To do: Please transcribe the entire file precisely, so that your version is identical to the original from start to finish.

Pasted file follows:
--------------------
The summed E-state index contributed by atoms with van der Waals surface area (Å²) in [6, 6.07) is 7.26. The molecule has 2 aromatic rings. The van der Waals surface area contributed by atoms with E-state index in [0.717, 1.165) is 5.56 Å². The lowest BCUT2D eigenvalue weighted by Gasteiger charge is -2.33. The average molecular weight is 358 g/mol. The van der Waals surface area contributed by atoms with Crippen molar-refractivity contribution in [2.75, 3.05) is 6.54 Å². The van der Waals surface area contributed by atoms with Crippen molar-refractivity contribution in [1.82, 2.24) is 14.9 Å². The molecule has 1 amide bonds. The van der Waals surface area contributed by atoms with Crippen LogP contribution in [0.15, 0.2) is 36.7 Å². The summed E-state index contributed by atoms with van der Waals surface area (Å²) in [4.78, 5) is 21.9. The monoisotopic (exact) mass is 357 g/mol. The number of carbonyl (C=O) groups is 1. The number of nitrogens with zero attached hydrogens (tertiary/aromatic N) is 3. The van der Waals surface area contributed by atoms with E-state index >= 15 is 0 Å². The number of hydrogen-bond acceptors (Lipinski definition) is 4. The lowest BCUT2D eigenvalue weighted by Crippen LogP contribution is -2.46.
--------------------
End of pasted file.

The summed E-state index contributed by atoms with van der Waals surface area (Å²) in [6, 6.07) is 7.26. The molecule has 2 aromatic rings. The van der Waals surface area contributed by atoms with E-state index in [0.717, 1.165) is 5.56 Å². The lowest BCUT2D eigenvalue weighted by Gasteiger charge is -2.33. The average molecular weight is 358 g/mol. The van der Waals surface area contributed by atoms with Crippen molar-refractivity contribution in [2.75, 3.05) is 6.54 Å². The van der Waals surface area contributed by atoms with Crippen molar-refractivity contribution in [1.82, 2.24) is 14.9 Å². The molecule has 1 amide bonds. The van der Waals surface area contributed by atoms with Crippen LogP contribution in [0.15, 0.2) is 36.7 Å². The summed E-state index contributed by atoms with van der Waals surface area (Å²) in [4.78, 5) is 21.9. The monoisotopic (exact) mass is 357 g/mol. The number of carbonyl (C=O) groups is 1. The number of nitrogens with zero attached hydrogens (tertiary/aromatic N) is 3. The van der Waals surface area contributed by atoms with E-state index >= 15 is 0 Å². The number of hydrogen-bond acceptors (Lipinski definition) is 4. The lowest BCUT2D eigenvalue weighted by Crippen LogP contribution is -2.46.